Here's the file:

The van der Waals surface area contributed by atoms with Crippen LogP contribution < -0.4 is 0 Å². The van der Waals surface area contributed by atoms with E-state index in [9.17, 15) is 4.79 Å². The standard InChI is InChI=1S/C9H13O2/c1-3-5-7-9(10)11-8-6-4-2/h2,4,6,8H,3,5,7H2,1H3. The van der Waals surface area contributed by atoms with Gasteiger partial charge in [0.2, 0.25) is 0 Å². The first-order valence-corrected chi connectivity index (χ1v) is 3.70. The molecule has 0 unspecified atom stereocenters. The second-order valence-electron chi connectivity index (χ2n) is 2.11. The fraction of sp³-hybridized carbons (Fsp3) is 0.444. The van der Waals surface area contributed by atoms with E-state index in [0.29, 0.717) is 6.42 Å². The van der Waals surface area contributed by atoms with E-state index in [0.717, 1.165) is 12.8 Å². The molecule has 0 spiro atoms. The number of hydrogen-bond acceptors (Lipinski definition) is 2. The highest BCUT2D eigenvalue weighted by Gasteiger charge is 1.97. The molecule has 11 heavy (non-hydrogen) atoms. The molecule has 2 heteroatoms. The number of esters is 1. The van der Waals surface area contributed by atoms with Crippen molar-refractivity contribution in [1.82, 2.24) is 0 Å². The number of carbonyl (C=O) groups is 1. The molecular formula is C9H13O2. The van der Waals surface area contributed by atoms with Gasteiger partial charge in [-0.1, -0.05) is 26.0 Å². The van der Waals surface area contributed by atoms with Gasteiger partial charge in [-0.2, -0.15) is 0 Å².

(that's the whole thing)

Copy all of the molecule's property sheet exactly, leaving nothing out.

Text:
The van der Waals surface area contributed by atoms with Crippen LogP contribution < -0.4 is 0 Å². The van der Waals surface area contributed by atoms with E-state index in [9.17, 15) is 4.79 Å². The standard InChI is InChI=1S/C9H13O2/c1-3-5-7-9(10)11-8-6-4-2/h2,4,6,8H,3,5,7H2,1H3. The van der Waals surface area contributed by atoms with Gasteiger partial charge in [0.2, 0.25) is 0 Å². The first-order valence-corrected chi connectivity index (χ1v) is 3.70. The molecule has 0 unspecified atom stereocenters. The second-order valence-electron chi connectivity index (χ2n) is 2.11. The fraction of sp³-hybridized carbons (Fsp3) is 0.444. The van der Waals surface area contributed by atoms with E-state index in [0.29, 0.717) is 6.42 Å². The van der Waals surface area contributed by atoms with E-state index in [0.717, 1.165) is 12.8 Å². The molecule has 0 spiro atoms. The number of hydrogen-bond acceptors (Lipinski definition) is 2. The highest BCUT2D eigenvalue weighted by Gasteiger charge is 1.97. The molecule has 11 heavy (non-hydrogen) atoms. The molecule has 2 heteroatoms. The number of esters is 1. The van der Waals surface area contributed by atoms with Crippen molar-refractivity contribution in [1.82, 2.24) is 0 Å². The number of carbonyl (C=O) groups is 1. The molecular formula is C9H13O2. The van der Waals surface area contributed by atoms with Gasteiger partial charge in [-0.1, -0.05) is 26.0 Å². The van der Waals surface area contributed by atoms with Gasteiger partial charge in [-0.2, -0.15) is 0 Å².